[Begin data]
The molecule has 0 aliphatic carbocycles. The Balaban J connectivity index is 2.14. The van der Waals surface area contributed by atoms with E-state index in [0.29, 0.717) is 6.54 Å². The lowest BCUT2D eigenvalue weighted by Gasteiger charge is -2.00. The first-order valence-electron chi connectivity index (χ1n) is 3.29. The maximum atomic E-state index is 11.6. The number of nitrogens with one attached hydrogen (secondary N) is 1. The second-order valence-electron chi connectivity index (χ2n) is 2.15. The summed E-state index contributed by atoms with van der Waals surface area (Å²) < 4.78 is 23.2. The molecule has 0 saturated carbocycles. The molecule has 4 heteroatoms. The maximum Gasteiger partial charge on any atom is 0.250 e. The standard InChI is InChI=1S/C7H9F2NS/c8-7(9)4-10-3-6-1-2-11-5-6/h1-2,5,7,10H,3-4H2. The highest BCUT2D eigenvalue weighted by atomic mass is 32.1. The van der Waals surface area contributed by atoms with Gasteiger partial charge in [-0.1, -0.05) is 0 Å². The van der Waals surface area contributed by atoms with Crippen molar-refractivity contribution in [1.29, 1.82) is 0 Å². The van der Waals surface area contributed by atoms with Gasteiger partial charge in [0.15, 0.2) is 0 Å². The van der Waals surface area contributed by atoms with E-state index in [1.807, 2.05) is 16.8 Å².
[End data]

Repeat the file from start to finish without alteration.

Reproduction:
The molecule has 0 aliphatic carbocycles. The Balaban J connectivity index is 2.14. The van der Waals surface area contributed by atoms with E-state index in [0.29, 0.717) is 6.54 Å². The lowest BCUT2D eigenvalue weighted by Gasteiger charge is -2.00. The first-order valence-electron chi connectivity index (χ1n) is 3.29. The maximum atomic E-state index is 11.6. The number of nitrogens with one attached hydrogen (secondary N) is 1. The second-order valence-electron chi connectivity index (χ2n) is 2.15. The summed E-state index contributed by atoms with van der Waals surface area (Å²) < 4.78 is 23.2. The molecule has 0 saturated carbocycles. The molecule has 4 heteroatoms. The maximum Gasteiger partial charge on any atom is 0.250 e. The standard InChI is InChI=1S/C7H9F2NS/c8-7(9)4-10-3-6-1-2-11-5-6/h1-2,5,7,10H,3-4H2. The highest BCUT2D eigenvalue weighted by atomic mass is 32.1. The van der Waals surface area contributed by atoms with Gasteiger partial charge in [-0.1, -0.05) is 0 Å². The van der Waals surface area contributed by atoms with Crippen molar-refractivity contribution in [1.29, 1.82) is 0 Å². The van der Waals surface area contributed by atoms with Gasteiger partial charge in [0.15, 0.2) is 0 Å². The van der Waals surface area contributed by atoms with E-state index in [1.807, 2.05) is 16.8 Å².